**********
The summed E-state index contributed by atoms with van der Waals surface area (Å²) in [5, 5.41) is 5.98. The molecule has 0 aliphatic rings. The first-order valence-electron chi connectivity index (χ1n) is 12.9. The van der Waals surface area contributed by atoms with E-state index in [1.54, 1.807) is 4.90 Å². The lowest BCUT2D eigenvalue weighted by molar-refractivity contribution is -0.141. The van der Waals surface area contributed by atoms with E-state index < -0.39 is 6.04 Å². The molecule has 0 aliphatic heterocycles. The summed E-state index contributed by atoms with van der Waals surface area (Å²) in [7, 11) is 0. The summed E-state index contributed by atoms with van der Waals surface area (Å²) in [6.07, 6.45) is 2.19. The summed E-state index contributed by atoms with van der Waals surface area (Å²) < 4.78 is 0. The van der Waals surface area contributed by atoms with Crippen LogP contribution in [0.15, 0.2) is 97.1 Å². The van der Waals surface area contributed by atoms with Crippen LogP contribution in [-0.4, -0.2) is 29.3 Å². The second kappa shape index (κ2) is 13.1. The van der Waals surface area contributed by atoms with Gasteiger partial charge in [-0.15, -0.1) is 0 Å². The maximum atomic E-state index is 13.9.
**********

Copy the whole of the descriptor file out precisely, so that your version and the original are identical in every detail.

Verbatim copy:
The summed E-state index contributed by atoms with van der Waals surface area (Å²) in [5, 5.41) is 5.98. The molecule has 0 aliphatic rings. The first-order valence-electron chi connectivity index (χ1n) is 12.9. The van der Waals surface area contributed by atoms with E-state index in [1.54, 1.807) is 4.90 Å². The lowest BCUT2D eigenvalue weighted by molar-refractivity contribution is -0.141. The van der Waals surface area contributed by atoms with E-state index < -0.39 is 6.04 Å². The molecule has 0 aliphatic heterocycles. The summed E-state index contributed by atoms with van der Waals surface area (Å²) in [7, 11) is 0. The summed E-state index contributed by atoms with van der Waals surface area (Å²) in [6.07, 6.45) is 2.19. The summed E-state index contributed by atoms with van der Waals surface area (Å²) < 4.78 is 0. The van der Waals surface area contributed by atoms with Crippen LogP contribution in [0.15, 0.2) is 97.1 Å². The van der Waals surface area contributed by atoms with Crippen LogP contribution in [-0.4, -0.2) is 29.3 Å². The second kappa shape index (κ2) is 13.1. The van der Waals surface area contributed by atoms with Gasteiger partial charge in [-0.15, -0.1) is 0 Å². The maximum atomic E-state index is 13.9.